I never switch group configurations around, but my evaluations help me in the areas of goal setting and seeing where the students need further direction. Keeping anecdotal records about my groups helps me to plan mini-lessons and give me ideas on what I can focus on when reading literature with the class.
Now we are getting into the core of reading- mini-lessons, collaboration, centers and whole group ideas.
A mini-lesson focuses on reading skills and lasts for approximately 10-15 minutes. The book that most assisted me in coming up with mini-lessons was Guiding Readers and Writers by Fountas and Pinnell. They refer to spectacular beginning-of-the-year mini-lessons for intermediate teachers. If you would like to view a specific list of mini-lessons, click here. Additionally, this file provides a few sample mini-lessons for main idea and supporting details so you can understand the format of a mini-lesson.
The pictures below are of charts I utilize during mini-lessons that I have made. As the year progresses, I will show you many charts that my students and I will work on together during our mini-lesson time.
Collaboration, Collaboration, Collaboration!
- Literature Circles- An idea I got from Learner.org is to use a large piece of chart paper for literature circles. Draw a line that splits the paper into five parts (like spokes on a wheel coming out from the center). The students can then move around and complete their roles. My five roles are Summarizer, Vocabularian (has to come up with 10+ strong words from the selection), Questioner (must write five questions along with answers for the reader), Illustrator (must sketch two pictures that include captions), and Elements Master (focuses on characters, setting, mood, theme, etc.). I use literature circles during centers with both fiction and non-fiction texts- leveled readers, sections from the science textbook, the story we are reading in MacMillan Treasures for the week, and more.
- Podcasting- My students also create podcasts. Here is an example of a podcast two of my students made about comparing and contrasting last year. We use Audacity (a free program) to record the podcasts. Sometimes I write the scripts, sometimes the students write them. Most importantly, I try to focus on skills that are taught in class so students can listen to the podcasts over and over again.
- A Center File Box- I have two center file boxes in my classroom, one for fiction and the other for non-fiction. The boxes include many resources from FCRR Student Center Activities, Grades 4-5.
-Providing Nonfiction Examples- Utilize magazines, newspapers, websites, and any non-fiction selections you have in your classroom. Use leveled readers from your science and social studies series as well; you don't always have to re-invent the wheel. (Note- If you have Scott Foreman Science, each chapter focuses on a specific reading skill like Compare and Contrast or Main Idea. You can possibly create a center that focuses on content you are currently studying in other subjects with a focus on reading skills. You may use an interactive bulletin board or just have students spread out on the floor with their textbooks so they can complete the activities for the reading skill in the chapter.)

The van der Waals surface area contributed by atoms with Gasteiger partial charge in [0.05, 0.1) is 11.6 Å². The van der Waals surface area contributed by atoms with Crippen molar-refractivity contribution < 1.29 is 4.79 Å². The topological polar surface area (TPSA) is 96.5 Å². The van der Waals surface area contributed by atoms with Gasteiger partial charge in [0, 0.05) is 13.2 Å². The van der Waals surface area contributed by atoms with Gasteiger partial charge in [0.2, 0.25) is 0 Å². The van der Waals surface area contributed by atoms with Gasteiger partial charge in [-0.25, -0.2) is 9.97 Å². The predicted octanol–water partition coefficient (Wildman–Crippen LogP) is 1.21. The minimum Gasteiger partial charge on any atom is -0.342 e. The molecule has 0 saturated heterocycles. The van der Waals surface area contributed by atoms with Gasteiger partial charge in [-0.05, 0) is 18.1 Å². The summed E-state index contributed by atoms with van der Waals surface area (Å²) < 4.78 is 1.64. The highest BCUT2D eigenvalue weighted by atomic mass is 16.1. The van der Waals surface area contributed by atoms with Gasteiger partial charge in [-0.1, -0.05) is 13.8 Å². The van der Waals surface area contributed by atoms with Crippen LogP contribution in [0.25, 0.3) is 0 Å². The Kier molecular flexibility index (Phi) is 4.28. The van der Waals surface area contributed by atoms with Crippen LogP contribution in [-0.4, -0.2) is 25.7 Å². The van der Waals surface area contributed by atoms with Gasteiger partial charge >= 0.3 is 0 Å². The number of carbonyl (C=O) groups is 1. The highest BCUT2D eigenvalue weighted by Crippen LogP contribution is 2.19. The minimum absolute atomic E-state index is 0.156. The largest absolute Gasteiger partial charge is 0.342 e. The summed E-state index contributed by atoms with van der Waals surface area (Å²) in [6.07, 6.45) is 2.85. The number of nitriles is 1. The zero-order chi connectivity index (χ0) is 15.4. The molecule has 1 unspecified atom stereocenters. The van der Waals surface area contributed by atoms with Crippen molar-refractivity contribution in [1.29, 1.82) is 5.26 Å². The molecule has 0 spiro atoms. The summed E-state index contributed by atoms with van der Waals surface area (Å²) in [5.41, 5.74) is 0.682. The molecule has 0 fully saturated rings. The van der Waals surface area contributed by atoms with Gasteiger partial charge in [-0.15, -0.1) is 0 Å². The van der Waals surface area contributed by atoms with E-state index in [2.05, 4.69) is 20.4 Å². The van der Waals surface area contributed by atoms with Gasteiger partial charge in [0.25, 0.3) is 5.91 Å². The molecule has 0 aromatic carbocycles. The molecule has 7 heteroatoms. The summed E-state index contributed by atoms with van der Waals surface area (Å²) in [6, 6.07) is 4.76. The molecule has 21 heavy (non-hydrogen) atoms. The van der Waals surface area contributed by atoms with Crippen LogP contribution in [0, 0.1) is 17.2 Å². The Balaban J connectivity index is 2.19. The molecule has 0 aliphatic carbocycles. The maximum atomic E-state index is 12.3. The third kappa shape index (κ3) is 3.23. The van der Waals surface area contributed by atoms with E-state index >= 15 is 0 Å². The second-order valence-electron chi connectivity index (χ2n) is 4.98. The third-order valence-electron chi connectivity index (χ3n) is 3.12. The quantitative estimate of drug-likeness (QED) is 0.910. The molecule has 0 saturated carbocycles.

-Posters with rings attaching them together- I have purchad many posters at educational supply stores over time. Perhaps I was enticed because they are cheap! You know how at times you cannot hang up every single one in the classroom? You can take the posters, laminate them if they are not already, and punch two holes at the top. You can then keep common themed posters together with binder rings.
-Utilizing Technology- Send your students on a Quick Time Virtual Reality (QTVR) or interactive adventure online. These links may help you in finding some excellent "adventures" online.
-This morning, my colleague (Barbara Gries, a fifth-grade teacher) came up with a tremendous idea. Perhaps you can have a science fair center if it is a focus at your school. Have students learn about the different components of science fair projects up-close every week. (Since Barbara is the fifth grade advanced teacher, I may feature photos of my students from last year using her center for you to see this year.)
Whole Group Ideas
- What is your schema? Focus on schema. See what students know. That will help them to choose literature independently and improve their questioning skills.
- Lincs Vocabulary Model- There is a model you can have students create where students receive a vocabulary word and find another word like it, make connections between those words, draw a picture that connects the two words, and write a mini-story of 1-2 sentences with both the original word and the connecting word in it. The Lincs strategy will be explained in a later post.
- Independent Reading Time- This summer, I read Day-to-Day Assessment in the Reading Workshop by Franki Sibberson and Karen Szymusiak. Independent Reading Time differs greatly from what you may have known as Sustained Silent Reading. I highly recommend this book because there is a correlation between reading every day and receiving higher reading test scores!
Last, here is a slideshow of all the components I have explained here.
This week, I would love for you to contribute. Do you have any ideas for your reading block that work well? Perhaps someone can benefit from your incredible idea. Also, do not hesitate to ask questions.
If school begins for you this next week (it does for me, so I am feeling a plethora of things right now), I hope you have a sensational first week back. Set high expectations for your students, and your students will try their hardest to meet them. I am finishing with a photo of a few of my students from last year enjoying a bowling night for scoring above the grade level expectation on the state writing test this past February. This photo was taken this evening- their parents (and siblings) arrived and remained with them the entire time. It was amazing seeing my former students and knowing they really enjoyed attending the event.